Sulfur microbial diet detrimental to colon health in women
Following a dietary pattern associated with sulfur-metabolizing bacteria in stool may lead to the development of early-onset colorectal cancer (CRC) in women, a study suggests.
The analysis included 59,013 women who underwent lower endoscopy in the Nurses’ Health Study II (NHSII, 1991–2015). All of them completed validated food frequency questionnaires during adolescence and every 4 years thereafter to assess dietary intake.
Researchers looked at long-term adherence to the sulfur microbial diet, a pattern characterized by high intake of processed meats and low intake of mixed vegetables and legumes. This dietary index was defined based on increased abundance of 43 bacterial species involved with sulfur metabolism and was previously linked to CRC development.
A total of 2,911 cases of early-onset adenoma occurred during the follow-up. Multivariable logistic regression analysis confirmed that higher sulfur microbial diet scores contributed to a 31-percent increase in the risk of early-onset adenomas (intake quartile 4 vs 1: odds ratio [OR], 1.31, 95 percent confidence interval [CI], 1.10–1.56; ptrend=0.02) but not serrated lesions.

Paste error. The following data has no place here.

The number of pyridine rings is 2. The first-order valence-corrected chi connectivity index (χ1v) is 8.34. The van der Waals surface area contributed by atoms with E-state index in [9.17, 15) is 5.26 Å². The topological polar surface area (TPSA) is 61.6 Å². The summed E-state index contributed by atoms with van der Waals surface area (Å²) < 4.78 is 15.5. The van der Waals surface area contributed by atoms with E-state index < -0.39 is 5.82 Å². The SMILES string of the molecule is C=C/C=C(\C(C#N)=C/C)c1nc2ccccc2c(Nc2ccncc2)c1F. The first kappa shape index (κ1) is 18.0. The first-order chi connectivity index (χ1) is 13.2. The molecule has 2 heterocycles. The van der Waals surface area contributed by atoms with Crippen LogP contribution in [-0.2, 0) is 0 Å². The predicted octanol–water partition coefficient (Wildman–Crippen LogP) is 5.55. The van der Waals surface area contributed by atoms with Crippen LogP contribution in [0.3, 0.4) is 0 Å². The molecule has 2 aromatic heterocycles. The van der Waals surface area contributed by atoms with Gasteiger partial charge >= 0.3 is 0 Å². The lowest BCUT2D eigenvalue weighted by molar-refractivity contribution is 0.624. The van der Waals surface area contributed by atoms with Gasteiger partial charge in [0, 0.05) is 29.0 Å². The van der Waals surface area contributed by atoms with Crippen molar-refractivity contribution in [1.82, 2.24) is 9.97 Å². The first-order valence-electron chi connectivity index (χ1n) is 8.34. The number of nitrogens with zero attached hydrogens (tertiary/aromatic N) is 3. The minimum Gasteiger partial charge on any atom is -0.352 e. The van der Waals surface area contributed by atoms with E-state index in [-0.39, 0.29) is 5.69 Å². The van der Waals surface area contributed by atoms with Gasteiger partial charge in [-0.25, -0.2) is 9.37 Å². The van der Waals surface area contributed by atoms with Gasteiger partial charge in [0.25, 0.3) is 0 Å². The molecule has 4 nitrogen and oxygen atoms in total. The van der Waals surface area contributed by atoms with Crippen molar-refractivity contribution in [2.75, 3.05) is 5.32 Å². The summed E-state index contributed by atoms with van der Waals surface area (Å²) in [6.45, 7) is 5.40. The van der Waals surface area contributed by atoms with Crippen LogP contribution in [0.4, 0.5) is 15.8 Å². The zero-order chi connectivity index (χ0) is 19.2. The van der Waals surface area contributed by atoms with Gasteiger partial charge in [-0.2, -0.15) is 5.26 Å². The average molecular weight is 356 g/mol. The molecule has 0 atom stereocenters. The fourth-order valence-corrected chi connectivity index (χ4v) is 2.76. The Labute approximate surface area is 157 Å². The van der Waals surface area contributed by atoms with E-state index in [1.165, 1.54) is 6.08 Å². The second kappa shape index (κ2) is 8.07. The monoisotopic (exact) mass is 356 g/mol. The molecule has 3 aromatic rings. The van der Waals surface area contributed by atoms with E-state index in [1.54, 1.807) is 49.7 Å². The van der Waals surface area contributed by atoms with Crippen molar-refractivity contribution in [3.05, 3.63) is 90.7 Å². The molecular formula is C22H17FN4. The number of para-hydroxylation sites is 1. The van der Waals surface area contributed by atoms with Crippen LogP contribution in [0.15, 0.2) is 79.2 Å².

Women in the highest vs lowest quartile of sulfur microbial diet scores had greater odds of developing early-onset adenomas with greater malignant potential. The corresponding OR for villous/tubulovillous histology was 1.65 (95 percent CI, 1.12–2.43; ptrend=0.04).
Results for early onset-adenoma were consistent in an analysis based on diet consumed during adolescence. Conversely, there was no clear association for adenomas seen after age 50 years.
The present data indicate that dietary interactions with gut sulfur-metabolizing bacteria factor in early-onset colorectal carcinogenesis, possibly beginning in adolescence.